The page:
A common injury for rock climbers is to finger flexor pulleys. Climbers put massive stresses and dynamic loads on their fingers while trying to haul themselves up the wall. This post introduces a new therapy for these injuries.
Breaking News! There is now a rock climbing emoji! This is almost as exciting as competitive rock climbing being included in the 2020 Olympics. Designed by professional climber Sasha Digiulian, it features both male and female versions of a rock climber. After tweeting her displeasure with the lack of a climbing emoticon to @GetEmoji about 1 year ago, she teamed up Emojipedia and produced the climber emoji, which has been approved and is expected to be available later this year. Rock climbing has become increasingly popular over the past several years and it was one of the few sports (if any) without a dedicated emoji. See the related articles from Outside Magazine and Gripped.
On the heels of this revelation, I would like to introduce a new therapy for a specific rock climbing injury. Rock climbing does have some inherent dangers. To the uninitiated, it may not be intuitive that the most common injury is finger flexor pulleys. Climbers put massive stresses and dynamic loads on their fingers while trying to haul themselves up the wall. These loads can cause pulleys to tear or rupture, with the A2 pulley being one of the most commonly injured.
Finger pulleys. Picture from Schneeberger paper.
Finger pulley ruptures are frustrating and classically take months to heal. Single ruptures are usually treated conservatively with good outcomes, but multiple ruptures may be treated surgically. Conservative options include inelastic tape or a thermoplastic ring. Schneeberger and Schweizer offer a novel therapeutic approach to finger pulley ruptures with the Pulley Protection Splint (PPS).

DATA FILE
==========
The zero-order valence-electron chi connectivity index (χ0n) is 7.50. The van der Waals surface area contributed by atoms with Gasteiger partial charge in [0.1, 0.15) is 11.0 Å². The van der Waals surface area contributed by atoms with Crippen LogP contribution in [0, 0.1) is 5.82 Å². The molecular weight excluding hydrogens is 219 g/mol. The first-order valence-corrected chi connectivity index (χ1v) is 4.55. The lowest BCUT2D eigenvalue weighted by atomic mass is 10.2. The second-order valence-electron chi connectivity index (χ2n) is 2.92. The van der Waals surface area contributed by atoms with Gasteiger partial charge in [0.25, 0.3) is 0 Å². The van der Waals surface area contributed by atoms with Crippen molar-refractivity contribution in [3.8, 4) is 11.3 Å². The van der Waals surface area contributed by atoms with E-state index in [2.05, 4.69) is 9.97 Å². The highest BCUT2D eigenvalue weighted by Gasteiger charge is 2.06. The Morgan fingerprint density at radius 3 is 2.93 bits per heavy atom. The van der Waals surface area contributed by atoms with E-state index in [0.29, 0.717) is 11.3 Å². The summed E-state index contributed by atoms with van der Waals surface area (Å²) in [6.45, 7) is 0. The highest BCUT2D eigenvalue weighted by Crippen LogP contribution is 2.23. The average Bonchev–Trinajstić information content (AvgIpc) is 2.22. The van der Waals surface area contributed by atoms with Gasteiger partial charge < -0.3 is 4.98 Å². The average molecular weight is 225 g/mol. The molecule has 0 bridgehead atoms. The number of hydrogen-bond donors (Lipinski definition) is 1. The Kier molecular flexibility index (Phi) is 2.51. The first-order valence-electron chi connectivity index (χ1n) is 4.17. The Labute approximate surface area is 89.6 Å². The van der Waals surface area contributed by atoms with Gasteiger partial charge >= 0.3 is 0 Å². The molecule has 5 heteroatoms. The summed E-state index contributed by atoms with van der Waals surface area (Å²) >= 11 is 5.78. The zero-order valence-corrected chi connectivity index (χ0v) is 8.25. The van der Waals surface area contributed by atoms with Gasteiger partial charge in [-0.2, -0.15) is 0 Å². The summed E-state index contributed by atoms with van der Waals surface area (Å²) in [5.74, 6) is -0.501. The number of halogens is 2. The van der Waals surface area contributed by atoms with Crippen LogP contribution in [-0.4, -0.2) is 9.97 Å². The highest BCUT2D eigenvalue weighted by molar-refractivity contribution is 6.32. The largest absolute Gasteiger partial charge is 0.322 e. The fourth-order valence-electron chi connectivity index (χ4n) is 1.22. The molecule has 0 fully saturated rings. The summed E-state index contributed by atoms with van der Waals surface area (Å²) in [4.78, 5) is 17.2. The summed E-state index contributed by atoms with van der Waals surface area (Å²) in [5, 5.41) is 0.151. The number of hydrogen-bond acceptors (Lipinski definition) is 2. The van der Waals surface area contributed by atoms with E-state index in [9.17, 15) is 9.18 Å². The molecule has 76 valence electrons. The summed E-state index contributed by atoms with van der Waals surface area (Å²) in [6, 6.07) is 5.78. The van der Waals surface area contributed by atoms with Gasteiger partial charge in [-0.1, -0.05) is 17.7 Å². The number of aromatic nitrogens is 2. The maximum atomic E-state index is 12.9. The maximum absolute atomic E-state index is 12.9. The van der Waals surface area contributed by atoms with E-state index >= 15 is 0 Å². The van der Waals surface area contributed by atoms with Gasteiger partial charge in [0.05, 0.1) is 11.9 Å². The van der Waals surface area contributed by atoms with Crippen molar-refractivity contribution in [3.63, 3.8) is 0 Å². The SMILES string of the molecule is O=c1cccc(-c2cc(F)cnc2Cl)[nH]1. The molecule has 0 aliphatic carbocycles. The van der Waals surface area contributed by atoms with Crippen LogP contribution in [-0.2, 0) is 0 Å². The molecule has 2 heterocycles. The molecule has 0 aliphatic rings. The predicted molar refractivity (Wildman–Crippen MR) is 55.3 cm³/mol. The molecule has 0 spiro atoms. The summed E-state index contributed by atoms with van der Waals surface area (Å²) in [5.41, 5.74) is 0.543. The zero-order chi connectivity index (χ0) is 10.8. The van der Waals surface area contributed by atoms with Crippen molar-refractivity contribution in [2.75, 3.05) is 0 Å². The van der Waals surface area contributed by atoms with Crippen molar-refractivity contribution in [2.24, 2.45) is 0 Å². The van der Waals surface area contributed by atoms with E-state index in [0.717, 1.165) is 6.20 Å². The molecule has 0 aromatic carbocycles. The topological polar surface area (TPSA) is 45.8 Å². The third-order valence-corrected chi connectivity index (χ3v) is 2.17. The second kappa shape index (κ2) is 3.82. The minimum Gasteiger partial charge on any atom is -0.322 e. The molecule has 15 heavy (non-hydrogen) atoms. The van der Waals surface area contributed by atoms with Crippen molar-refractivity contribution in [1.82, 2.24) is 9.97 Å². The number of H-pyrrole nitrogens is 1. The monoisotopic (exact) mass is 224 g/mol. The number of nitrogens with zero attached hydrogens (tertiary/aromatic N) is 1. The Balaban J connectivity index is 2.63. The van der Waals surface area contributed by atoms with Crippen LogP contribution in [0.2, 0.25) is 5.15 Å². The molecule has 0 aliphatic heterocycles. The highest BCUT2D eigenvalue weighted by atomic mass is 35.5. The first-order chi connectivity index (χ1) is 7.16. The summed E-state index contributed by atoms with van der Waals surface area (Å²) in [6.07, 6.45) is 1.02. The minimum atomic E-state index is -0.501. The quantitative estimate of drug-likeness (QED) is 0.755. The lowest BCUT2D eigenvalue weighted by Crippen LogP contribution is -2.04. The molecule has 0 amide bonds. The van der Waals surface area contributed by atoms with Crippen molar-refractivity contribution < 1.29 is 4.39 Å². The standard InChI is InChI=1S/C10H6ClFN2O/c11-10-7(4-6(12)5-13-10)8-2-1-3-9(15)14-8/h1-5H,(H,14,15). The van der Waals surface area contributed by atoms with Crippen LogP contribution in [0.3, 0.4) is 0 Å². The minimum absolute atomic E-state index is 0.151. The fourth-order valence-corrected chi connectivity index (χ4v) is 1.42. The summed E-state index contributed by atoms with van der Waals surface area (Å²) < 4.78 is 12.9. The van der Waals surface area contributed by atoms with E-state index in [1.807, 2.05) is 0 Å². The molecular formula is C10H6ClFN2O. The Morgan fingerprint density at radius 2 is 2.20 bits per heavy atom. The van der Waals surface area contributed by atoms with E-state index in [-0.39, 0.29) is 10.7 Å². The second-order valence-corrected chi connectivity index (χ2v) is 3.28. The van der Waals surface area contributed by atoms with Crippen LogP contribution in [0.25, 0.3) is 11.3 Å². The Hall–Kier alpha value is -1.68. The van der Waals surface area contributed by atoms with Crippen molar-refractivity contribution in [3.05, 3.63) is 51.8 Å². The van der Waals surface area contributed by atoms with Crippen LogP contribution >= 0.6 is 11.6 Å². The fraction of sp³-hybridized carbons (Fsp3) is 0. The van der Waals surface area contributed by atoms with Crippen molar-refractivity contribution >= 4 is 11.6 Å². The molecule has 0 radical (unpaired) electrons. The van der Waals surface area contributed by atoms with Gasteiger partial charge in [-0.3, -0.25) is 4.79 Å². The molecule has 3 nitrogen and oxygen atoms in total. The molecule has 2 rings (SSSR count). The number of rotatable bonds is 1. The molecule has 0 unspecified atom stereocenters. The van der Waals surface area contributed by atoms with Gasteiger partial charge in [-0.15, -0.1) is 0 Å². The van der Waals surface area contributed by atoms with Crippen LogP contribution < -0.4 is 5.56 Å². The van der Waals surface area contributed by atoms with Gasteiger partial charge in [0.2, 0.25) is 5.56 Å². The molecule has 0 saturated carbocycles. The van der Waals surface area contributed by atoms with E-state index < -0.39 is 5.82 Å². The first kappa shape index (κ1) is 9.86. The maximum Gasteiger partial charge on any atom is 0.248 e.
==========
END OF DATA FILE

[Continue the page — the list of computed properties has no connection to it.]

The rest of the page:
The PPS allows splinting so the pulley can heal without compression of vessels or nerves. In their study of 47 climbers, they found that the PPS reduces tendon-phalanx distance (TPD) compared to conventional treatments, although the functional effects of a reduced TPD are unknown. The PPS also resulted in a range of motion similar to the contralateral side and return to previous climbing level in a mean of 8.8 months. Since there was no control group undergoing conventional treatment, it is difficult to do a direct comparison. However, other than the reduced TPD, these results are similar to other studies that used conventional treatment.
Pulley protection splint. Picture from Schneeberger paper.
In conclusion, it seems like the PPS works at least as well as conventional treatment so it could be a good option for pulley injuries. Also, you will probably go through far fewer rolls of tape during recovery.
However, a study directly comparing the PPS to conventional treatment would be ideal. The PPS reduced the TPD compared to other studies using conventional treatment but we really don’t know what that means in terms of performance or strength. Unfortunately for all you climbers out there, this doesn’t seem to significantly shorten the time to healing: 8-9 months is still a really long time. You’ll just have to learn how to rest.
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Alana Hawley, M.D.
Wilderness Medicine Fellowship, University of Utah
PGY-5 Emergency Medicine, McMaster University
Schoffl, V.R. and Schoffl, I. (2006). Injuries to the finger flexor pulley system in rock climbers: current concepts. J Hand Surg Am. 31(4). Doi: 10.1016/j.jhsa.2006.02.011
Schoffl, V.R., Einwag, F., Strecker, W., Schoffl, I. (2006). Strength measurement and clinical outcome after pulley ruptures in climbers. Med Sci Sports Exerc. 38(4). Doi: 10.1249/01.mss.0000210199.87328.6a
Schneeberger, M. and Schweizer, A. (2016). Pulley ruptures in rock climbers: outcome of conservative treatment with the pulley protection splint – A series of 47 cases. Wilderness Environ Med. 27(2). Doi: 10.1016/j.wem.2015.12.017
Cover image: Samantha Sophia via Unsplash.com